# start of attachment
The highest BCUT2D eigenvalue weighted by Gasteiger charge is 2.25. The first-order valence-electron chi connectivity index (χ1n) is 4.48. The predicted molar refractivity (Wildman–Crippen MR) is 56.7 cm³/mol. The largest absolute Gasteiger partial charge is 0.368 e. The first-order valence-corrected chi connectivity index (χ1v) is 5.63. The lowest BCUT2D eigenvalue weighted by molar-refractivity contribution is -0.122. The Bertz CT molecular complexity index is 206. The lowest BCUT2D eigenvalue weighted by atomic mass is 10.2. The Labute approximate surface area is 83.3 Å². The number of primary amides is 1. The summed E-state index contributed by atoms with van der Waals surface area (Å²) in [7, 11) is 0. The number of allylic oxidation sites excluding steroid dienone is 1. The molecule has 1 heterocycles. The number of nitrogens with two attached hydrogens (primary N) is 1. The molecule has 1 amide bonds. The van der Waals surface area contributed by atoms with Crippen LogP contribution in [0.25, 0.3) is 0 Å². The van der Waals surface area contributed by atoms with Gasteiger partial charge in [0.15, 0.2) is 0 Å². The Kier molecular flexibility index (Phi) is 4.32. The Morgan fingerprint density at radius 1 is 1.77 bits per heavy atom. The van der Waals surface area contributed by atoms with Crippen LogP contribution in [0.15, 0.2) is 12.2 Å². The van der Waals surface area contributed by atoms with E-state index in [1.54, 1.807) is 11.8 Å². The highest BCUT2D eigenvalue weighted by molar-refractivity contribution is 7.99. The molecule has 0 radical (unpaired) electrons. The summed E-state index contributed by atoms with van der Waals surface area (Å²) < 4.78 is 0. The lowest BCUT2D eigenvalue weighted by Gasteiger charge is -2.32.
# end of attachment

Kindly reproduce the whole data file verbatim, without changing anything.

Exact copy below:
The highest BCUT2D eigenvalue weighted by Gasteiger charge is 2.25. The first-order valence-electron chi connectivity index (χ1n) is 4.48. The predicted molar refractivity (Wildman–Crippen MR) is 56.7 cm³/mol. The largest absolute Gasteiger partial charge is 0.368 e. The first-order valence-corrected chi connectivity index (χ1v) is 5.63. The lowest BCUT2D eigenvalue weighted by molar-refractivity contribution is -0.122. The Bertz CT molecular complexity index is 206. The lowest BCUT2D eigenvalue weighted by atomic mass is 10.2. The Labute approximate surface area is 83.3 Å². The number of primary amides is 1. The summed E-state index contributed by atoms with van der Waals surface area (Å²) in [7, 11) is 0. The number of allylic oxidation sites excluding steroid dienone is 1. The molecule has 1 heterocycles. The number of nitrogens with two attached hydrogens (primary N) is 1. The molecule has 1 amide bonds. The van der Waals surface area contributed by atoms with Crippen LogP contribution in [0.25, 0.3) is 0 Å². The van der Waals surface area contributed by atoms with Gasteiger partial charge in [0.15, 0.2) is 0 Å². The Kier molecular flexibility index (Phi) is 4.32. The Morgan fingerprint density at radius 1 is 1.77 bits per heavy atom. The van der Waals surface area contributed by atoms with Crippen LogP contribution in [0.15, 0.2) is 12.2 Å². The van der Waals surface area contributed by atoms with E-state index in [1.54, 1.807) is 11.8 Å². The highest BCUT2D eigenvalue weighted by molar-refractivity contribution is 7.99. The molecule has 0 radical (unpaired) electrons. The summed E-state index contributed by atoms with van der Waals surface area (Å²) < 4.78 is 0. The lowest BCUT2D eigenvalue weighted by Gasteiger charge is -2.32.